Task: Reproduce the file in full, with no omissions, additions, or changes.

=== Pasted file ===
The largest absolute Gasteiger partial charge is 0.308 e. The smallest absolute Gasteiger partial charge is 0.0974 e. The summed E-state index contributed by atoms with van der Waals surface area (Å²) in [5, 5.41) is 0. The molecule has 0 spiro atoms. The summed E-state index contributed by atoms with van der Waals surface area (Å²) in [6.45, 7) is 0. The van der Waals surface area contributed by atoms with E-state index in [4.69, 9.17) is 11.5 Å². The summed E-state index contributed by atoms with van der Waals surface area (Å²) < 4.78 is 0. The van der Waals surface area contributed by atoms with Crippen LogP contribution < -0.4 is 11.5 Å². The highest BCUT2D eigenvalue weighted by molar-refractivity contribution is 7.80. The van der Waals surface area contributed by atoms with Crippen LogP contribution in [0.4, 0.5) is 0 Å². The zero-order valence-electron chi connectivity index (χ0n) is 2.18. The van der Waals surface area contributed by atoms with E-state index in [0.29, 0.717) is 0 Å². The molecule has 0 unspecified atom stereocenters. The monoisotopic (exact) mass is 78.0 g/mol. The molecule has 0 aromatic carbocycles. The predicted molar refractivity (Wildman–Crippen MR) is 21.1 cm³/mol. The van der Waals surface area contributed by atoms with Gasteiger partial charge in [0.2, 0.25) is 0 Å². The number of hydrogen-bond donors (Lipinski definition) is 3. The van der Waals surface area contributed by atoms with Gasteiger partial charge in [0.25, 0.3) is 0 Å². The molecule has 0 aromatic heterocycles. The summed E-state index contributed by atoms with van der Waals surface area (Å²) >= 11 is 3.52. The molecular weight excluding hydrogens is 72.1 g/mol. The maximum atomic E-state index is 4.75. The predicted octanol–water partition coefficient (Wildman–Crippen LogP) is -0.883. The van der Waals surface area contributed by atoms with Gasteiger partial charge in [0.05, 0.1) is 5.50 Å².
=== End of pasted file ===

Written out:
The largest absolute Gasteiger partial charge is 0.308 e. The smallest absolute Gasteiger partial charge is 0.0974 e. The summed E-state index contributed by atoms with van der Waals surface area (Å²) in [5, 5.41) is 0. The molecule has 0 spiro atoms. The summed E-state index contributed by atoms with van der Waals surface area (Å²) in [6.45, 7) is 0. The van der Waals surface area contributed by atoms with E-state index in [4.69, 9.17) is 11.5 Å². The summed E-state index contributed by atoms with van der Waals surface area (Å²) < 4.78 is 0. The van der Waals surface area contributed by atoms with Crippen LogP contribution < -0.4 is 11.5 Å². The highest BCUT2D eigenvalue weighted by molar-refractivity contribution is 7.80. The van der Waals surface area contributed by atoms with Crippen LogP contribution in [0.4, 0.5) is 0 Å². The zero-order valence-electron chi connectivity index (χ0n) is 2.18. The van der Waals surface area contributed by atoms with E-state index in [0.29, 0.717) is 0 Å². The molecule has 0 unspecified atom stereocenters. The monoisotopic (exact) mass is 78.0 g/mol. The molecule has 0 aromatic carbocycles. The predicted molar refractivity (Wildman–Crippen MR) is 21.1 cm³/mol. The van der Waals surface area contributed by atoms with Gasteiger partial charge in [0.2, 0.25) is 0 Å². The number of hydrogen-bond donors (Lipinski definition) is 3. The van der Waals surface area contributed by atoms with Gasteiger partial charge in [0.25, 0.3) is 0 Å². The molecule has 0 aromatic heterocycles. The summed E-state index contributed by atoms with van der Waals surface area (Å²) >= 11 is 3.52. The molecular weight excluding hydrogens is 72.1 g/mol. The maximum atomic E-state index is 4.75. The predicted octanol–water partition coefficient (Wildman–Crippen LogP) is -0.883. The van der Waals surface area contributed by atoms with Gasteiger partial charge in [0.05, 0.1) is 5.50 Å².